Surgical outcomes in both groups were assessed and compared by using anthropometric measurements of preoperative and postoperative photographs with the MB-Ruler 5.0 software program (Markus Bader). These anthropometric measurements were performed by 2 otolaryngologists (S.B.L. and Jong Sook Yi, MD, Department of Otolaryngology, Asan Medical Center, University of Ulsan College of Medicine, Seoul, Korea) who were not involved in the operations. Anthropometric measurements of the nose were made with lateral views to assess the nasolabial angle, nasofrontal angle, and nasal tip projection. The degree of external deviation was assessed using a frontal view following the analysis of Erdem and Ozturan7 (Figure 1). Deviations that were linear and in which the nasal osseous and cartilaginous dorsal margins were in line were termed I-shape deviations. Deviations that consisted of a concave contour on one side and a convex contour on the other side were termed C-shape deviations. I-shape deviation angles were measured by a vertical line between the midpoint of the glabella and the midpoint of the upper lip and a line that represented the nasal dorsal axis, consisting of the osseous and cartilaginous parts from the nasion to the tip. In patients with a C-shape deviation, angles were measured between an oblique line between the nasion and the most prominent point of convexity and a line between the most prominent point of convexity and the nasal tip. In subsequent measurements of angles, most consistent values were accepted as I-shape or C-shape angles to reduce intermeasurement variability. During subsequent measurements, we used the final angle result taken by the 2 otolaryngologists to eliminate interexaminer variability. After the surgical correction of deviated noses, the degree of the deviation angle in I-shape deviations decreased to 0°, whereas the degree of the deviation angle in C-shape deviations increased to 180°.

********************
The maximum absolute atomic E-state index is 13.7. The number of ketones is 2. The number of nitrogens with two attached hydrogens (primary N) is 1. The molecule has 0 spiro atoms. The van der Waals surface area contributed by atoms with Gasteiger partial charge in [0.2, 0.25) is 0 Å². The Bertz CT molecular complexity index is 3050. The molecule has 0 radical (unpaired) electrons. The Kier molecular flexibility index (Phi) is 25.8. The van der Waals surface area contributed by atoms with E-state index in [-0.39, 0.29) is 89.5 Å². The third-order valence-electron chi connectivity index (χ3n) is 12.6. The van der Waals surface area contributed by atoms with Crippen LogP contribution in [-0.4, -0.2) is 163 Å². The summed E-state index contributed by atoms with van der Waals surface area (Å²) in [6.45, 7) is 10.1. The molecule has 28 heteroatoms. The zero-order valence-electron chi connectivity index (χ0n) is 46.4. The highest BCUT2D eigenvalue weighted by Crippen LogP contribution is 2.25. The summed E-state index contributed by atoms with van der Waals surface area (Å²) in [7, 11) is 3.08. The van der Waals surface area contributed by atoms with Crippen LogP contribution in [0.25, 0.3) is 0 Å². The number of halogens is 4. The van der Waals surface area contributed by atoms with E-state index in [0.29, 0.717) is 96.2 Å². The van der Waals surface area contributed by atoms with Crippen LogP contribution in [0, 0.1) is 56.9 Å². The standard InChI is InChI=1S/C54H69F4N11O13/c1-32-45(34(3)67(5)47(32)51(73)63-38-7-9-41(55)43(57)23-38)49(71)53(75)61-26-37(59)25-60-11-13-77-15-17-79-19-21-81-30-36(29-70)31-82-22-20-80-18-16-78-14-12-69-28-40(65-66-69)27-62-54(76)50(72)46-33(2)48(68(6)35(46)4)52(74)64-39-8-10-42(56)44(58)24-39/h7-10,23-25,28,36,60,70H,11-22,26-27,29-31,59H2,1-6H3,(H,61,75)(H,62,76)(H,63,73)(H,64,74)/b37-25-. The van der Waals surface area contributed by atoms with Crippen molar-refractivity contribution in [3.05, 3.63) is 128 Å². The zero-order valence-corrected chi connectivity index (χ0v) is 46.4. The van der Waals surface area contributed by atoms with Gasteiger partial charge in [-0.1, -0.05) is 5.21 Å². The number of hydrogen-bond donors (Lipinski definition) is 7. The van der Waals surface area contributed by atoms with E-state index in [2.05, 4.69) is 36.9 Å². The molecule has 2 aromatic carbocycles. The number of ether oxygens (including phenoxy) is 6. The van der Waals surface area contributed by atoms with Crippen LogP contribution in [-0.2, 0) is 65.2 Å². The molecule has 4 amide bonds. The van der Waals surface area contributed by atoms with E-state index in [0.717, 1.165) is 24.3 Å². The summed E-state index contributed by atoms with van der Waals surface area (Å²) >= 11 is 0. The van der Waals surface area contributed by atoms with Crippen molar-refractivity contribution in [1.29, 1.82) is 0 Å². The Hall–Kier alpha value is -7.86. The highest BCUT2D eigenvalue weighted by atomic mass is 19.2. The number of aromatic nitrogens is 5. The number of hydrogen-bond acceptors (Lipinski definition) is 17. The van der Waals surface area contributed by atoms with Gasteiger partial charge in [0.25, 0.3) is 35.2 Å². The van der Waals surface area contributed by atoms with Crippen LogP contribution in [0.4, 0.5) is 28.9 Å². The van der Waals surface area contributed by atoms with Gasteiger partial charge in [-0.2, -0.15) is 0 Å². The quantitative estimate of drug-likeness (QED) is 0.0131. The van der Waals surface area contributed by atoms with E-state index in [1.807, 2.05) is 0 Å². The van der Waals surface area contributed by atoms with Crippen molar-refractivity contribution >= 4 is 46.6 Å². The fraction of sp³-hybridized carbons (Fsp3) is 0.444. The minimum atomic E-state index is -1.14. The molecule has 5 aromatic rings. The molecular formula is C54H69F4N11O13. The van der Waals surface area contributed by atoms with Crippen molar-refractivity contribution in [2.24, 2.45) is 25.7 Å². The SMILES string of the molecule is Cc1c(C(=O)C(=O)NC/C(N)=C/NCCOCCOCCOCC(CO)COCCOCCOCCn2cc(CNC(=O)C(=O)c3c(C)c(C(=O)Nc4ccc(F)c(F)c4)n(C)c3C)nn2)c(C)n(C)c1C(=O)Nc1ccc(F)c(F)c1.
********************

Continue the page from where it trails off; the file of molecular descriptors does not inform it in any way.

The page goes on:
Medical records were reviewed to evaluate the functional outcomes and complications after surgery. Postoperative complications were evaluated, including an irregular contour of the dorsum, saddling, asymmetric nostrils, upper lip stiffness, infection, septal perforation, septal hematoma, and persistent nasal obstruction. Demographic data and preoperative acoustic rhinometry were also reviewed to compare the characteristics of the 2 groups. An Eccovision Acoustic Rhinometer (Eccovision Nasal Version 3.72; Hood Laboratories) was used to check the minimum cross-sectional area (MCA) and nasal volume. Measurements were made according to the guidelines recommended by the Standardization Committee for Acoustic Rhinometry.8 We examined the preoperative subjective assessment of nasal obstruction by using a visual analog scale (VAS).